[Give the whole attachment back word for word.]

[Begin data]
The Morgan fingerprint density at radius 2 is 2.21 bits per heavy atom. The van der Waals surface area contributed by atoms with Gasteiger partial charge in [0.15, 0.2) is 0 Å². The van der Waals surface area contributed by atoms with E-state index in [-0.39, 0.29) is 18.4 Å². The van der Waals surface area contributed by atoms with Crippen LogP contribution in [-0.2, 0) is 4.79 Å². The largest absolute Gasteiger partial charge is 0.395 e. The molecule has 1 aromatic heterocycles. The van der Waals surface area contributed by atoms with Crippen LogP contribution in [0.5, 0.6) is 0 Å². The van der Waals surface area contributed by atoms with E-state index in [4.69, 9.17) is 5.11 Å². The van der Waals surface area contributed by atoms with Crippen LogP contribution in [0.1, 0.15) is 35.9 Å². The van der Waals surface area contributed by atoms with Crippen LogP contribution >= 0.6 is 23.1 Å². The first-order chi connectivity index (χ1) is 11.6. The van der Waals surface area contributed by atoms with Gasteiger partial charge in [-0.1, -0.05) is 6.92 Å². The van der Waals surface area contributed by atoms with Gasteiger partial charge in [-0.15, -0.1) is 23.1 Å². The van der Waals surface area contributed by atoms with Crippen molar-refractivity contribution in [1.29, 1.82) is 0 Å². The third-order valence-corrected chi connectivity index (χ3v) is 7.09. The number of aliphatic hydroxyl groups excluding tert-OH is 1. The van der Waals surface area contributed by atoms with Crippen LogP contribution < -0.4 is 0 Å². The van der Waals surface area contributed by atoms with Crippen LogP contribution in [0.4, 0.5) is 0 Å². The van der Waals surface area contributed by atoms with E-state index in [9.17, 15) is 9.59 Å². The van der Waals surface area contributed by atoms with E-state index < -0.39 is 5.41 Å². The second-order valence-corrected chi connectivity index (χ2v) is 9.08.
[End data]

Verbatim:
The Morgan fingerprint density at radius 2 is 2.21 bits per heavy atom. The van der Waals surface area contributed by atoms with Gasteiger partial charge in [0.15, 0.2) is 0 Å². The van der Waals surface area contributed by atoms with E-state index in [-0.39, 0.29) is 18.4 Å². The van der Waals surface area contributed by atoms with Crippen LogP contribution in [-0.2, 0) is 4.79 Å². The largest absolute Gasteiger partial charge is 0.395 e. The molecule has 1 aromatic heterocycles. The van der Waals surface area contributed by atoms with Crippen LogP contribution in [0.5, 0.6) is 0 Å². The van der Waals surface area contributed by atoms with E-state index in [4.69, 9.17) is 5.11 Å². The van der Waals surface area contributed by atoms with Crippen LogP contribution in [0.1, 0.15) is 35.9 Å². The van der Waals surface area contributed by atoms with Crippen LogP contribution >= 0.6 is 23.1 Å². The first-order chi connectivity index (χ1) is 11.6. The van der Waals surface area contributed by atoms with Gasteiger partial charge in [-0.1, -0.05) is 6.92 Å². The van der Waals surface area contributed by atoms with Gasteiger partial charge in [-0.15, -0.1) is 23.1 Å². The van der Waals surface area contributed by atoms with Crippen molar-refractivity contribution in [1.29, 1.82) is 0 Å². The third-order valence-corrected chi connectivity index (χ3v) is 7.09. The number of aliphatic hydroxyl groups excluding tert-OH is 1. The van der Waals surface area contributed by atoms with Crippen LogP contribution < -0.4 is 0 Å². The van der Waals surface area contributed by atoms with Crippen LogP contribution in [0.4, 0.5) is 0 Å². The van der Waals surface area contributed by atoms with E-state index in [9.17, 15) is 9.59 Å². The van der Waals surface area contributed by atoms with E-state index < -0.39 is 5.41 Å². The second-order valence-corrected chi connectivity index (χ2v) is 9.08.